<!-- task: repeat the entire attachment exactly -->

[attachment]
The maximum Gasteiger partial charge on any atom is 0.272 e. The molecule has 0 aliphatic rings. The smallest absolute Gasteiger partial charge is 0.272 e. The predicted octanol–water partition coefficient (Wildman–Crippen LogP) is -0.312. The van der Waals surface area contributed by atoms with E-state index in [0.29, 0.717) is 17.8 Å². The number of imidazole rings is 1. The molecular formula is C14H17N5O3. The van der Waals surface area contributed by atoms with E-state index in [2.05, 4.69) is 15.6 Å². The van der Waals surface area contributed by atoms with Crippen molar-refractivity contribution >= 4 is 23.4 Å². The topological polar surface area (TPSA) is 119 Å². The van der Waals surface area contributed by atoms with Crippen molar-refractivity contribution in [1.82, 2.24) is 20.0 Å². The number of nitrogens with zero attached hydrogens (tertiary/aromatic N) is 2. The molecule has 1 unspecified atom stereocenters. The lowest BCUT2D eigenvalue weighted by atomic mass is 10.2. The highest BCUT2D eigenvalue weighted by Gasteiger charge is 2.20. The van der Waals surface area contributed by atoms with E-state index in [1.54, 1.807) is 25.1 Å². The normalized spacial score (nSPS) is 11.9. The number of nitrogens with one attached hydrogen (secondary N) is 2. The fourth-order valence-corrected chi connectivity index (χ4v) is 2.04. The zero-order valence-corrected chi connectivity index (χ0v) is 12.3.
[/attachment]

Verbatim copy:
The maximum Gasteiger partial charge on any atom is 0.272 e. The molecule has 0 aliphatic rings. The smallest absolute Gasteiger partial charge is 0.272 e. The predicted octanol–water partition coefficient (Wildman–Crippen LogP) is -0.312. The van der Waals surface area contributed by atoms with E-state index in [0.29, 0.717) is 17.8 Å². The number of imidazole rings is 1. The molecular formula is C14H17N5O3. The van der Waals surface area contributed by atoms with E-state index in [2.05, 4.69) is 15.6 Å². The van der Waals surface area contributed by atoms with Crippen molar-refractivity contribution >= 4 is 23.4 Å². The topological polar surface area (TPSA) is 119 Å². The van der Waals surface area contributed by atoms with Crippen molar-refractivity contribution in [1.82, 2.24) is 20.0 Å². The number of nitrogens with zero attached hydrogens (tertiary/aromatic N) is 2. The molecule has 1 unspecified atom stereocenters. The lowest BCUT2D eigenvalue weighted by atomic mass is 10.2. The highest BCUT2D eigenvalue weighted by Gasteiger charge is 2.20. The van der Waals surface area contributed by atoms with E-state index in [1.54, 1.807) is 25.1 Å². The normalized spacial score (nSPS) is 11.9. The number of nitrogens with one attached hydrogen (secondary N) is 2. The fourth-order valence-corrected chi connectivity index (χ4v) is 2.04. The zero-order valence-corrected chi connectivity index (χ0v) is 12.3.